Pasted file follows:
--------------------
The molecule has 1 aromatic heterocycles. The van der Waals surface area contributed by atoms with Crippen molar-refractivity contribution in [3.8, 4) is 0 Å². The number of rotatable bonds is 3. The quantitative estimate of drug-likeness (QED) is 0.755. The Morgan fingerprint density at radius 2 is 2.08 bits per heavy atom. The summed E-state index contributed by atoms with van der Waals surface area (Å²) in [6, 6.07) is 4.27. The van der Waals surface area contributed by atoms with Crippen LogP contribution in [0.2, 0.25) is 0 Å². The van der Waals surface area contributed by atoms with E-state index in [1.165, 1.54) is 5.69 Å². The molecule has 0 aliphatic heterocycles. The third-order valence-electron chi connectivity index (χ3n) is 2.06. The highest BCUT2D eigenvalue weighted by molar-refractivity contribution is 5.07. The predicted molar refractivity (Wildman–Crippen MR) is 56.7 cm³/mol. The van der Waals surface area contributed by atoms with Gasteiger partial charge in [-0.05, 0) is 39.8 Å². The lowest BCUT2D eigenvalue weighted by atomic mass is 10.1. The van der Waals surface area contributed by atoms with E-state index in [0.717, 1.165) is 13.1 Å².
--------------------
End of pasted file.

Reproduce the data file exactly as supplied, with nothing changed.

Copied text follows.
The molecule has 1 aromatic heterocycles. The van der Waals surface area contributed by atoms with Crippen molar-refractivity contribution in [3.8, 4) is 0 Å². The number of rotatable bonds is 3. The quantitative estimate of drug-likeness (QED) is 0.755. The Morgan fingerprint density at radius 2 is 2.08 bits per heavy atom. The summed E-state index contributed by atoms with van der Waals surface area (Å²) in [6, 6.07) is 4.27. The van der Waals surface area contributed by atoms with Crippen LogP contribution in [0.2, 0.25) is 0 Å². The van der Waals surface area contributed by atoms with E-state index in [1.165, 1.54) is 5.69 Å². The molecule has 0 aliphatic heterocycles. The third-order valence-electron chi connectivity index (χ3n) is 2.06. The highest BCUT2D eigenvalue weighted by molar-refractivity contribution is 5.07. The predicted molar refractivity (Wildman–Crippen MR) is 56.7 cm³/mol. The van der Waals surface area contributed by atoms with Gasteiger partial charge in [-0.05, 0) is 39.8 Å². The lowest BCUT2D eigenvalue weighted by atomic mass is 10.1. The van der Waals surface area contributed by atoms with E-state index in [0.717, 1.165) is 13.1 Å².